It has been a while since I had to think seriously about the Turing Test, an experiment described by Alan Turing in 1950. When I started my studies and later while working for Language and Speech Technology, Turing was something special: “it takes effort to know whether you are communicating with a computer or a human”. Speech was not actually in the picture in this regard because the status of both speech recognition and speech synthesis was, in today’s eyes, so lousy that it was impossible to be wrong about it. Turing saw this too, of course, and came up with an Imitation Game, known ever since as the Turing Test (see here).
In that imitation game, one or more interrogators chat with a human and a computer. The computer “passes” the test when it is impossible for the interrogators to decide who is the human and who is the computer. To keep everything as fair as possible, Turing suggests chatting.
In 2014, the chatbot Eugene Goostman was able to convince 33% of participants that they were dealing with a human being. That meant that this chatbot was the first to pass the Turing Test in that form.
And then in December 2022 came chatGPT and it immediately made history by being the second chatbot to pass the Turing Test. And that with GPT-3 while now GPT-4 is doing quite a bit better. The success in the Turing Test is an important milestone for artificial intelligence research. It shows that the GPT-3 language model (and its successors), have the ability to produce human-like responses that can fool even experienced evaluators. But, it still involved chats, which is still a slightly lesser form of communication than speech.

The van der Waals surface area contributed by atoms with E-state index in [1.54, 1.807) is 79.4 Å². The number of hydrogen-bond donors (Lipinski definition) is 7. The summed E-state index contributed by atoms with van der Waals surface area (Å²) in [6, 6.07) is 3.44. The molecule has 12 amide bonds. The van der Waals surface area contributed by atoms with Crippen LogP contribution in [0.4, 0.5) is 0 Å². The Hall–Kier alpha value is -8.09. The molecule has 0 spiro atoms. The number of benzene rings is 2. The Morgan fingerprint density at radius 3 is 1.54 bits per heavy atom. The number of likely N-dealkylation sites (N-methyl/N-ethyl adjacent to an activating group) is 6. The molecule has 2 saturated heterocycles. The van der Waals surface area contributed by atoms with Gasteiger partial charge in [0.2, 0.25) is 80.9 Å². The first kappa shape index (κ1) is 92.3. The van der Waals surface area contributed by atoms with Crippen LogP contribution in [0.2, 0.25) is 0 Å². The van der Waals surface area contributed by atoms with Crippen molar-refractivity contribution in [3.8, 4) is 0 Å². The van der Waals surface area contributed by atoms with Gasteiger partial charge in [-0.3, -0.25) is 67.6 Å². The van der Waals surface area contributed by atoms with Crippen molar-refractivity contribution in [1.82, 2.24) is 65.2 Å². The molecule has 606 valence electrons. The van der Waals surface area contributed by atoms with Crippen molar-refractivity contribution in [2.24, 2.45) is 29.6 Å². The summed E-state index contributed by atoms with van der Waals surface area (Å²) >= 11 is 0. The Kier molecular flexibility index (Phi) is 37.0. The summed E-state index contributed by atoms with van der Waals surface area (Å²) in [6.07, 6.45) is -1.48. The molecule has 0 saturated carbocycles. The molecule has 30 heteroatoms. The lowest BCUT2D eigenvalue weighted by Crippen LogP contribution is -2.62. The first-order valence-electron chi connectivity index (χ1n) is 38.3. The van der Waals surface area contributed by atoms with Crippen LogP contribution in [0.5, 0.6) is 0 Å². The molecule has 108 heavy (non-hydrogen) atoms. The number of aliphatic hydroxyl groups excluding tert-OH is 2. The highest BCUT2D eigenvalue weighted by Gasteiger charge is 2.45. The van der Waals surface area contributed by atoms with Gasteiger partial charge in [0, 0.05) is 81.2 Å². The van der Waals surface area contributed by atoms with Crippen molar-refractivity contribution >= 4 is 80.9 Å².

In 2023, Israeli company D-ID.com came up with a stunningly good chatbot that converses lip-synchronously almost perfectly. You can ask “her” anything in English and “she” will give a pretty good opinion. Of course, you can see that this is a computer programme, but still… it really works tremendously well and I think this is reasonably close to a successful Turing Test.
Test with chatGPT
A fortnight ago, I was asked to write something about chatGPT. Since I had little time at the time AND because I did want to try out the power of GPT-4, I spent half an hour writing that article with the help of GPT-4: “The Turing Test & modern AI” It became an A4 in correct English with a logical format that was certainly no worse than what I could have written about it myself. I sent it off without then mentioning how I got it. Whether he got through…
Especially with the arrival of chatGPT in December 2022, the TST world is changing fast. A few weeks after its introduction, there were already more than 10M users and that number has only increased. Of course, chatGPT can do more than Turing testing, but it is such a powerful tool that I think it really comes close to what Turing envisioned 70 years ago. Of course, for now, it will remain possible to figure out whether it is a human or a chatbot after a while of testing, but the power and elegance of the bot continues to amaze and will certainly lead many to “wrong” thoughts.